A Texas Thanksgiving: North and South Stuffing Recipe

Austin is the kind of laid-back city where even Hollywood stars and music legends can abandon their dark glasses and be themselves. No wonder Willie Nelson, Sandra Bullock and Matthew McConaughey have called it home, while everyone from Quentin Tarantino to Dennis Quaid enjoys its eclectic charms whenever they can. Its sophisticated skyline is reflected in the tranquil waters of Lady Bird Lake, but you can eat even the most haute cuisine in your boots and blue jeans.

Of course we Austinites are in love with our city twelve months a year, even if it is only the thought of autumn that gets us through August. Upwards around Thanksgiving this jewel of city shines especially bright. Where I grew up, Thanksgiving meant mostly sitting around the television watching football, visiting with relatives, and gorging on delicious food until you could eat no more.

But here in Austin and surrounding Texas, the options are much greater. For instance, it’s still warm enough to take the plunge in Barton Springs, a spring fed natural phenomenon that maintains a temperature of 68 degrees throughout the year. Each part of the springs hosts a mini-culture of its own. Young families frolic in the shoals, while goggled devotees swim their daily laps impervious to outside temperatures. Seniors chat under the shade of the live oaks and teens practice the art of flirtation on the grassy shores.

Just footsteps away is the famous Zilker train that takes young and old on a trek though the much of Zilker Park, past dogs cavorting in the churning waters below the springs, lazy turtles sunning themselves on rocks, swans and an occasional cygnet paddling elegantly along in the water below its track. You might catch a heated contest on the soccer fields or smell everything from burgers to sizzling fajitas as you pass by happy families grilling under the towering pecan trees. While it’s now somewhat more than the 25 cents I remember paying when my children were small, the ride is still a bargain, especially since they allowed us to buy a seat for Spatzle, our 80 pound Weimaraner.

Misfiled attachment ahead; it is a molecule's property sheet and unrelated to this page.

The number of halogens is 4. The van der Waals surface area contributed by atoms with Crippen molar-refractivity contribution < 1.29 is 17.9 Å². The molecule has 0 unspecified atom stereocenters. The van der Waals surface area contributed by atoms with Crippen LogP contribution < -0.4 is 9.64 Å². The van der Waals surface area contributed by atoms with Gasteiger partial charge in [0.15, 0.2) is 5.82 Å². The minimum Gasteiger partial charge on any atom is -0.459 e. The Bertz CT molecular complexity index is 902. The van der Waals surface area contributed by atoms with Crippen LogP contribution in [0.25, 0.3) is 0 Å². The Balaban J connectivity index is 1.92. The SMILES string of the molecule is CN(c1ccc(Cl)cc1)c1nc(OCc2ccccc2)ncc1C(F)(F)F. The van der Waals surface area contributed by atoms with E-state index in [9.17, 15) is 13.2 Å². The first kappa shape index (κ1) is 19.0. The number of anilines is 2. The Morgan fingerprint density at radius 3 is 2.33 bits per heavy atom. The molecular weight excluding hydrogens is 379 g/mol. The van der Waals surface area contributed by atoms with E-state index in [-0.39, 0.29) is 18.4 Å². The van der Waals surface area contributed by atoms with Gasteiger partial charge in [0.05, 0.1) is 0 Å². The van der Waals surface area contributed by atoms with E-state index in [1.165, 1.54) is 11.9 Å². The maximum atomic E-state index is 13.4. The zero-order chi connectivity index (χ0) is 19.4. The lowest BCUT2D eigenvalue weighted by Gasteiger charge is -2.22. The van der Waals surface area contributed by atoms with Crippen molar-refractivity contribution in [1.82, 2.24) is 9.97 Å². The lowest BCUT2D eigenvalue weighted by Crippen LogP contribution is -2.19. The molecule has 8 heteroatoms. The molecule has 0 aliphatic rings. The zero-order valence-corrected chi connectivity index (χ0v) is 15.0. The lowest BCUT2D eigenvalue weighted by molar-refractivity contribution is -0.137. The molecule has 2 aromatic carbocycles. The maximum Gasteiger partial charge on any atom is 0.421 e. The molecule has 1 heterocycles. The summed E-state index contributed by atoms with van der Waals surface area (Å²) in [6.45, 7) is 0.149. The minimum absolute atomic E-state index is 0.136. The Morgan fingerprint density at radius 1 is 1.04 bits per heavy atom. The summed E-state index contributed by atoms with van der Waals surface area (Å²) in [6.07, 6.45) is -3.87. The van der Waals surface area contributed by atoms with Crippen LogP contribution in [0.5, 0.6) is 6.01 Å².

A more active trip through Zilker Park is on the Town Lake Hike and Bike trail, a scenic loop around the city and park that extends 11 miles. If you so choose, you can bike over the new ten million dollar bridge reserved solely for pedestrians and cyclers, although once I did see a parade of miniature horses making their way over it on their weekly trek. Let’s face it, any city Lance Armstrong calls home had better show some commitment to bike traffic.

Along the north side of Lady Bird Lake, our affectionate word for the Colorado River that runs through downtown, you can stop to pay homage to Texas’ beloved legend, Stevie Ray Vaughan, who met his death in a helicopter crash on August 27, 1990. As with his music, so too the bronze statue is bigger than life. Fifteen years later, you can still find flowers and hand scribbled notes at its feet. While many cities reserve their memorials for honored statesman, it says quite a bit about Austin, capital of a state that produced no shortage of politicians, that a statue of this blues guitarist graces the shoreline of our city.

If you look out onto the waters, you may see a solitary kayaker ribboning through the placid waters as he strives for perfection. Its calm waters – no motor boats allowed – also lure hoards of college rowing teams here for practice as well as a few meets. A spring or summer evening at dusk may find you twice blessed as you stand on the Congress Bridge watching the muscled rowers touch their oars into the water in synchronized harmony and then looking upward, catch the nightly ascension of the free tail bats as they leave on their nightly quest for mosquitoes. From March into November, the city is host to the world’s largest urban bat colony, as upwards of 750,000 bats take up residence and birth in the crevices under this concrete bridge. At their peak, the colony surges to one and a half million, but they are loved and welcomed rather than feared. Perhaps these facts explain one reason for the affection accorded our bats: On a single night, it is estimated that they cover 1000 square miles of countryside and consume 10,000 to 30,000 pounds of insects!